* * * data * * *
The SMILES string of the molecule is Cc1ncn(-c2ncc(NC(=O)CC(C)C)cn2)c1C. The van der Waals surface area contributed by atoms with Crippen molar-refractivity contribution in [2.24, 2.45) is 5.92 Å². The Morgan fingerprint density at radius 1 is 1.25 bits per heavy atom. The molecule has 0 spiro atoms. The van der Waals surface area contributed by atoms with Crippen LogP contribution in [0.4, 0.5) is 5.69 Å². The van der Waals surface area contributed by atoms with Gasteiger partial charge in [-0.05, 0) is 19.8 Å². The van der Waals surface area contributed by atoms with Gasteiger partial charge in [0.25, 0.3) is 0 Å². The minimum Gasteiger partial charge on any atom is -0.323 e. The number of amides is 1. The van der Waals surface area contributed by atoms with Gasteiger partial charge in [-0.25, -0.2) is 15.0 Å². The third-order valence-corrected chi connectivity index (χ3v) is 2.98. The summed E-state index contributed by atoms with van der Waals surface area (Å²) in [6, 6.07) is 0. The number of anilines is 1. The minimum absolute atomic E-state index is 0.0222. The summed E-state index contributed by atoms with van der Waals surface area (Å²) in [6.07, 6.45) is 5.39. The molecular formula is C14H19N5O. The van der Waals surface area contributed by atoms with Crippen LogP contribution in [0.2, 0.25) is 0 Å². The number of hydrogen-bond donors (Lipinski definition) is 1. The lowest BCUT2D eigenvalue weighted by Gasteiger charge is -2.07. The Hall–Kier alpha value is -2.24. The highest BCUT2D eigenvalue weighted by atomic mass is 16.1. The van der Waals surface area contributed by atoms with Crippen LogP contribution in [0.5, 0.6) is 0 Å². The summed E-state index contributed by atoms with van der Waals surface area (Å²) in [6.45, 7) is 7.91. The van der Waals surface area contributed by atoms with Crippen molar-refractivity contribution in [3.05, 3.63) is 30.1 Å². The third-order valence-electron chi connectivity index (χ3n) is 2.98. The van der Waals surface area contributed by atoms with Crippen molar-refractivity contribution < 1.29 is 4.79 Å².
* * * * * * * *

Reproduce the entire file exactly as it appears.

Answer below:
The SMILES string of the molecule is Cc1ncn(-c2ncc(NC(=O)CC(C)C)cn2)c1C. The van der Waals surface area contributed by atoms with Crippen molar-refractivity contribution in [2.24, 2.45) is 5.92 Å². The Morgan fingerprint density at radius 1 is 1.25 bits per heavy atom. The molecule has 0 spiro atoms. The van der Waals surface area contributed by atoms with Crippen LogP contribution in [0.4, 0.5) is 5.69 Å². The van der Waals surface area contributed by atoms with Gasteiger partial charge in [-0.05, 0) is 19.8 Å². The van der Waals surface area contributed by atoms with Gasteiger partial charge in [0.25, 0.3) is 0 Å². The minimum Gasteiger partial charge on any atom is -0.323 e. The number of amides is 1. The van der Waals surface area contributed by atoms with Gasteiger partial charge in [-0.25, -0.2) is 15.0 Å². The third-order valence-corrected chi connectivity index (χ3v) is 2.98. The summed E-state index contributed by atoms with van der Waals surface area (Å²) in [6, 6.07) is 0. The number of anilines is 1. The minimum absolute atomic E-state index is 0.0222. The summed E-state index contributed by atoms with van der Waals surface area (Å²) in [6.07, 6.45) is 5.39. The molecular formula is C14H19N5O. The van der Waals surface area contributed by atoms with Crippen LogP contribution in [0.2, 0.25) is 0 Å². The number of hydrogen-bond donors (Lipinski definition) is 1. The lowest BCUT2D eigenvalue weighted by Gasteiger charge is -2.07. The Hall–Kier alpha value is -2.24. The highest BCUT2D eigenvalue weighted by atomic mass is 16.1. The van der Waals surface area contributed by atoms with Crippen LogP contribution in [0.5, 0.6) is 0 Å². The summed E-state index contributed by atoms with van der Waals surface area (Å²) in [6.45, 7) is 7.91. The van der Waals surface area contributed by atoms with Crippen molar-refractivity contribution in [3.05, 3.63) is 30.1 Å². The third-order valence-electron chi connectivity index (χ3n) is 2.98. The van der Waals surface area contributed by atoms with Crippen molar-refractivity contribution < 1.29 is 4.79 Å².